Egged on by statements from Chairman Greenspan, market participants came to believe the era of low interest rates would last indefinitely. But the era did come to an end as the Fed was forced to begin raising interest rates. Faced with the prospect of paying higher rates on their mortgages in the future, borrowers began defaulting. First home prices stopped rising, and then home prices began dropping — precipitously in some overheated housing markets. Now we are approximately six months into a new cycle of lower interest rates, but with no end in sight to the crunch.
At least two other factors stoked the crisis. First, many exotic financial products were issued whose value was tied in one way or another to home prices and the value of the securities into which home mortgages were bundled, such as collateralized mortgage obligations. The pricing of these financial products was the product of complex economic models, not the outcome of market transactions. As the value of the underlying homes and mortgages declined, pricing of the financial exotica became nearly impossible. As we learned in the collapse of Long Term Capital Management, these pricing models fail precisely when their accuracy is most important — in times of financial turbulence. The inability to price the financial products has exacerbated losses among the firms holding them.
There is a wonderful parallel here to the collapse of the Soviet Union. As the great Austrian economist Ludwig von Mises argued almost 100 years ago, central planning inevitably fails because there are no market prices to allocate resources. Market prices can only be the outcome of actual market transactions among buyers and sellers. Planners used mathematical formulas to value resources, especially capital. Now Wall Street wizards have imported Soviet thinking to allocate financial capital. Is it any wonder that it failed?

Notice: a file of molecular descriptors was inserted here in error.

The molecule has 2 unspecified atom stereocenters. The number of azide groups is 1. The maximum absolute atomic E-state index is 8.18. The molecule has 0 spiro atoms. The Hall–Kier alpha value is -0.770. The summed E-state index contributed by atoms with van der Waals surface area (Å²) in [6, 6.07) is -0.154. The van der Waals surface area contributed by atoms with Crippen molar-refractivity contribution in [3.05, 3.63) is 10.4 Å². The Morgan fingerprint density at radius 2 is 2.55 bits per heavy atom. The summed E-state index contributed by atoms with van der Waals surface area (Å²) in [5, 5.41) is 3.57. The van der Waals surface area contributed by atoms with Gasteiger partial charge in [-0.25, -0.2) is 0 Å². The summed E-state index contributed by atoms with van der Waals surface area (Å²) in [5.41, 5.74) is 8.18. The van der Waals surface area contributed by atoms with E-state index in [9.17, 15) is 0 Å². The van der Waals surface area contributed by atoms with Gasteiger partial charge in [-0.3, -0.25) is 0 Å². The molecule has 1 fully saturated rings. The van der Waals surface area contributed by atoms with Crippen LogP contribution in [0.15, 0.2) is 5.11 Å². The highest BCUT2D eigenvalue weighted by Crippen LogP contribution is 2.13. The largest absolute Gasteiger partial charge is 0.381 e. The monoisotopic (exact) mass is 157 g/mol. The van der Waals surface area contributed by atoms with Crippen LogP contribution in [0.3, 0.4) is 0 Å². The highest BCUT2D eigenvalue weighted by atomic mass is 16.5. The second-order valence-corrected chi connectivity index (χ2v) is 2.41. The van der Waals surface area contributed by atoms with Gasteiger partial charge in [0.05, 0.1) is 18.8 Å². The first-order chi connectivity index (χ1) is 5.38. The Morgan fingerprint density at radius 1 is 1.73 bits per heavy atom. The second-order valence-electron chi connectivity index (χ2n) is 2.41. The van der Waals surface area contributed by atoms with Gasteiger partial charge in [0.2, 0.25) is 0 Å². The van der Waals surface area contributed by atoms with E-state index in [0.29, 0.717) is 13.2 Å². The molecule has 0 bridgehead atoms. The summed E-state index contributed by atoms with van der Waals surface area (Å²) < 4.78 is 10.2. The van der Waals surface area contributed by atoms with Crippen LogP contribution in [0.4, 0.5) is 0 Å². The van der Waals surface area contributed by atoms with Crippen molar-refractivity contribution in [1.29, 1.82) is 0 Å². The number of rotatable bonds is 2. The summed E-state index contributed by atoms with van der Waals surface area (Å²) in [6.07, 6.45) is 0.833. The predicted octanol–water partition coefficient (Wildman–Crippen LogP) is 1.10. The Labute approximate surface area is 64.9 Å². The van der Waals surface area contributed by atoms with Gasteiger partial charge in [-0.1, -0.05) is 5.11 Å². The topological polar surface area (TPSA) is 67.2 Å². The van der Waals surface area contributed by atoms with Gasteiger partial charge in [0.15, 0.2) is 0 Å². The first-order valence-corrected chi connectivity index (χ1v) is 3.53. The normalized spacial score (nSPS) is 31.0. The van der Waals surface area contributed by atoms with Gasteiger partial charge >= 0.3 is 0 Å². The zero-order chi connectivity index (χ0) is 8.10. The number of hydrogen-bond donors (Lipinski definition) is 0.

The second factor contributing to the housing market collapse was the federal government’s commitment to “affordable housing.” Lenders, especially Fannie Mae and Freddie Mac, were pressured into promoting housing to low‐income groups that could not qualify for normal loans. That policy is predicated on the belief that there is an underserved group of people who, but for economic discrimination or some other market failure, would be homeowners. That social goal and the credit‐driven desire for more deals merged into mortgages made without adequate collateral.
We learned two lessons from the drive to make home ownership available to the heretofore underserved. First, many of these were not homeowners because they could not afford a home. Only under the temporary “hothouse” conditions in mortgage markets did they seem to qualify. Second, people who have no equity in their homes cannot meaningfully be said to be owners. When times turn tough, they will walk away. They were effectively renters, not homeowners.
The crisis will end when housing markets hit bottom and the prices of mortgage securities stabilize. Banks also need to unwind their positions in exotic financial derivatives.
The Fed needs to understand it is facing a capital crisis, not a liquidity crisis. The very low interest rates on safe assets show there is ample liquidity in financial markets. The Fed should not supply capital. That is the job of markets, and they are doing it.